On average, 3.7% of milk consists of fat and fat-like molecules in the lipid class. However, it should be known that this rate is highly variable and many factors are effective.

Milk fat is extremely important because of its unique flavor and high nutritional value. So much so that, in the dairy industry, the milk accepted by the factory is usually valued according to the amount of fat it contains. On the other hand, milk fat is significant because of the raw material of cream, cream, butter and ghee.

Since the density of milk fat is lower than water, a high percentage of it gathers on the surface of the milk and forms a layer we call cream.

In the dairy industry, especially in drinking milk and yogurt production, the “homogenization” technique is applied for minimizing the fat droplets volumes, preventing the fat from collecting on the surface and ensuring that the milk is evenly distributed throughout.

Lipids are the class in which fat and fat-like molecules are collected (For more detailed information on Lipids, see Lipids; Fatty acids, Fats and Oils). Milk fat contains triglycerides, diglycerides, monoglycerides, lecithin, cephalin, sphingomyelin, cholesterol, lanosterol, free fatty acids, carotenoids, vitamins A, D, E and K from the lipid class.

Triglycerides, fat molecules, make up about 99% of milk fat, while the remaining components make up about 1%. After triglycerides, the most abundant lipid type in milk is diglycerides and monoglycerides.

As it is known, triglycerides consist of the combination of a glycerol molecule with 3 fatty acid molecules, and as it is known, fatty acids can be of many different kinds.

Milk fat is the richest fat on earth regarding its fatty acid diversity. As a matter of fact, studies have found over 400 different fatty acids in milk fat. However, approximately 20-25 of them constitute 99% of the fatty acid content of milk fat, while the remaining varieties are present in trace amounts.

*Since I worked on butter in my master’s and doctoral thesis, I also determined this situation with my studies. The fatty acid composition of milk fat is quite wide. Fatty acid diversity and the characteristics and nutritional value that this diversity brings to milk fat is a very important issue, and many other points need to be clarified.

The most abundant fatty acids in milk fat are as follows;

The fatty acid profile of milk

*The average values in the table are the data I obtained in my doctoral thesis. As I mentioned before, these rates are variable. The range of variation consists of data obtained from different studies.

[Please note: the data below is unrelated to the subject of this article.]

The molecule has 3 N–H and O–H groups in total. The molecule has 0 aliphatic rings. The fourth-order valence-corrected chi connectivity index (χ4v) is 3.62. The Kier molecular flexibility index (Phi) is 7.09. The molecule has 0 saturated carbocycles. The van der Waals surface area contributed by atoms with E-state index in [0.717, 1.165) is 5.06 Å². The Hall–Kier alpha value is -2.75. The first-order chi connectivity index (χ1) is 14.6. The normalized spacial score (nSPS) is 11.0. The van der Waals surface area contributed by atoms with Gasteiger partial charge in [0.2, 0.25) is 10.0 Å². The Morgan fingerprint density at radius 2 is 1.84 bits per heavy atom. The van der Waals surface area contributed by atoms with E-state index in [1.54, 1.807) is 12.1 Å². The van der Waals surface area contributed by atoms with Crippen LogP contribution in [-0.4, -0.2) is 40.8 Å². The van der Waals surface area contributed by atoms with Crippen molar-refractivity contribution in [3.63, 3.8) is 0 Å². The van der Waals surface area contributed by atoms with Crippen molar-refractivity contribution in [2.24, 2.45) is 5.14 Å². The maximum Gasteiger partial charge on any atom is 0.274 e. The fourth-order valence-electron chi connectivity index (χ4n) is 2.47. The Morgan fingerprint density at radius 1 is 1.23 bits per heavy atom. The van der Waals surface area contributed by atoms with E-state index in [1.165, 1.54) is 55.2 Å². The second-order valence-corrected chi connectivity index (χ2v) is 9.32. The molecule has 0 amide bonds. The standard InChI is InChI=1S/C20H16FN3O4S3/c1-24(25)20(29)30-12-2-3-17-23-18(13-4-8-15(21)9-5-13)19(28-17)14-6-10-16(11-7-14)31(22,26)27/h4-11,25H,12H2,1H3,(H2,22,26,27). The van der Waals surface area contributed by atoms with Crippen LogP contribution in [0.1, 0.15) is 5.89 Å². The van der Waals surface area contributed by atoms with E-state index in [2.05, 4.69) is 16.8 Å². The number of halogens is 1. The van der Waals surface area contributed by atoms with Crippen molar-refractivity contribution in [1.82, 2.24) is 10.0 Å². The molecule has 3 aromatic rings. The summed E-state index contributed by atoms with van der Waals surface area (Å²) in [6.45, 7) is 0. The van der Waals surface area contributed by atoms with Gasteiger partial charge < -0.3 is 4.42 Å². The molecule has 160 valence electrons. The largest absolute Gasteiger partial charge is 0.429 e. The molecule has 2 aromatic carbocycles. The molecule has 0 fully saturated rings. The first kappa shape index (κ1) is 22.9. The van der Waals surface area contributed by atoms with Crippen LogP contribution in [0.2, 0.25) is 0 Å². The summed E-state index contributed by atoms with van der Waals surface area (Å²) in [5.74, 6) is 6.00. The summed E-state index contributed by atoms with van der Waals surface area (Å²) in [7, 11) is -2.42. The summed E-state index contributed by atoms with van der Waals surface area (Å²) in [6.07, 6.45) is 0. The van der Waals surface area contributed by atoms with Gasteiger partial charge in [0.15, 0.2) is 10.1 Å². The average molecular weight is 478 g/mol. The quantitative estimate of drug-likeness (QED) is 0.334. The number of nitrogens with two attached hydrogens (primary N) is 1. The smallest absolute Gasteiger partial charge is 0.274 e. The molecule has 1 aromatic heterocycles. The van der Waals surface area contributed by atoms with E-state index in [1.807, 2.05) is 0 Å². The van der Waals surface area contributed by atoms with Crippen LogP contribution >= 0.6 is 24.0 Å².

The fatty acid composition of milk fat is highly variable and is affected by many factors, especially the animal’s diet, season, species, breed, age and lactation period. Changes in fatty acid composition affect the structure of milk fat.

This situation is best observed in butter. As it is known, butter produced in winter is harder than butter made in summer. (Summer butter’s unsaturated fatty acid ratio is higher than winter butter’s. The melting points of unsaturated fatty acids are lower, and as the percentage of these acids increases, the structure becomes softer. This is due to the seasonal changes in animals’ diets.)

Of these fatty acids, fatty acids with less than 12 carbon atoms in their structure are volatile and are highly critical in the formation of the characteristic flavor and aroma of milk fat.

As mentioned in the “enzymes” section below, the lipase enzyme naturally found in the structure of milk breaks down triglycerides and liberates fatty acids. A small amount of free fatty acids with less than 12 carbon atoms provide the unique flavor of butter.

However, when the lipase enzyme continues its activity and the ratio of free fatty acids increases, the unwanted “bitterness,” which we call “ransite taste,” and “goat-like” taste and odor occur. Butyric acid with four carbons is responsible for bitterness, while caproic, caprylic and capric acids with 6,8 and 10 carbons are responsible for a goaty odor. Essentially, “caprin” in French means “goat.” These fatty acids likely got their name for this reason.

Fatty acids containing more than 12 carbon atoms in their structure do not affect taste and odor. Bad taste and odor formation can also be caused by β-oxidation of saturated fatty acids by enzymes produced by molds.

Another class of lipids found in milk fat is phospholipids. Lecithin, cephalin, sphingomyelin and phosphatidylcholine are the main phospholipids found in milk fat. Phospholipids are present in amounts ranging from 200 mg to 1 gram per liter of milk. Although relatively few in amount, phospholipids have very important for body functions.

As a matter of fact, phospholipids are one of the primary building materials of bone, brain, nervous tissue, heart muscles, liver and sperm. Phospholipids can also be produced in the body, but studies have shown that dietary lecithin can help improve learning ability, strengthen memory, and effectively heal nervous disorders.

The main sterol found in milk fat is cholesterol. Apart from that, small amounts of lanosterol and 7-dehydrocholesterol are found. While there are about 15 mg of cholesterol in 100 mL of cow’s milk, it can be found between 10-40 mg in human milk. The importance of cholesterol in terms of health and nutrition is mentioned under the title of “Milk and Nutrition; Nutritional value of milk.”

Free fatty acids are released also due to the breakdown of glycerides, or by the effect of mechanical processes applied to milk as well as in the natural structure of milk. As mentioned before, the presence of free short-chain fatty acids in milk has a significant impact on taste and flavor. While a certain amount of these fatty acids provides the desired flavor, excess of this amount causes an undesirable taste.